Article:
Author
Michael D. Cicchini

Published
January 6, 2020

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In theory, the Constitution protects us against criminal conviction unless the state can prove guilt beyond a reasonable doubt. In reality, this lofty standard is only as strong as the words used to explain it to the jury.

Unfortunately, attempts to explain reasonable doubt often create confusion, and sometimes even diminish the burden of proof. Many courts therefore believe that the better practice is not to attempt a definition. However, empirical studies demonstrate that reasonable doubt is not self-defining, i.e., when it is not explained to the jury, it offers defendants no greater protection against conviction than the two lower, civil burdens of proof.

To solve this dilemma, courts should explain reasonable doubt on a relative basis, within the context of the civil burdens of proof. A relative, context-based instruction will allow jurors to compare and contrast the different standards, thus giving them the necessary reference points to appreciate how high the state’s burden actually is.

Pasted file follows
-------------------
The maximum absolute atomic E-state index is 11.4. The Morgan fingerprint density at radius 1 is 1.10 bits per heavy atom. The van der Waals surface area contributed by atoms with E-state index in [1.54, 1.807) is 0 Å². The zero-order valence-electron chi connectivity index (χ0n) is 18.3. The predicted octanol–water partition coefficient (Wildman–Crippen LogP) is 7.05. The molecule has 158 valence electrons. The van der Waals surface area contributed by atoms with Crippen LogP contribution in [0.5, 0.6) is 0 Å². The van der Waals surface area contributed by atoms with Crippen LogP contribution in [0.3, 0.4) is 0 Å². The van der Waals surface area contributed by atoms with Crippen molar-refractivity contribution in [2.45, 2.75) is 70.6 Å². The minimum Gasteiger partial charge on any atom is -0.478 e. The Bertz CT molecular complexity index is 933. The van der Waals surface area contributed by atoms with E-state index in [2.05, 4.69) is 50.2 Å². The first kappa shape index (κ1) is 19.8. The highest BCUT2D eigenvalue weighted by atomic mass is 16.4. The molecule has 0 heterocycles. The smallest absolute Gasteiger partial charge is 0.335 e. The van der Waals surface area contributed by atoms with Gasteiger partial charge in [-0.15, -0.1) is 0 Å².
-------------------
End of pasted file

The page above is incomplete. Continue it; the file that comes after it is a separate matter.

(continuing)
This approach is rooted in a psychological principle called “contrast effects,” and is now supported by empirical evidence as well. In this Article, I present the results of my controlled experiment where mock jurors read the identical case summary of a criminal trial and were then randomly assigned to two groups, each of which received a different reasonable doubt instruction. The group that received the relative, context-based instruction acquitted at a rate 30 percent higher than the group that received a simple, undefined instruction. This result was significant at p < .05. Further, participants that received this relative, context-based instruction required a higher subjective confidence level in the defendant’s guilt before they were willing to convict.

Drawing on this and other behavioral research, this Article presents a comprehensive jury instruction on the presumption of innocence and burden of proof that is designed to fulfill the Constitution’s promise: to ensure that defendants remain free of conviction “except upon proof beyond a reasonable doubt.”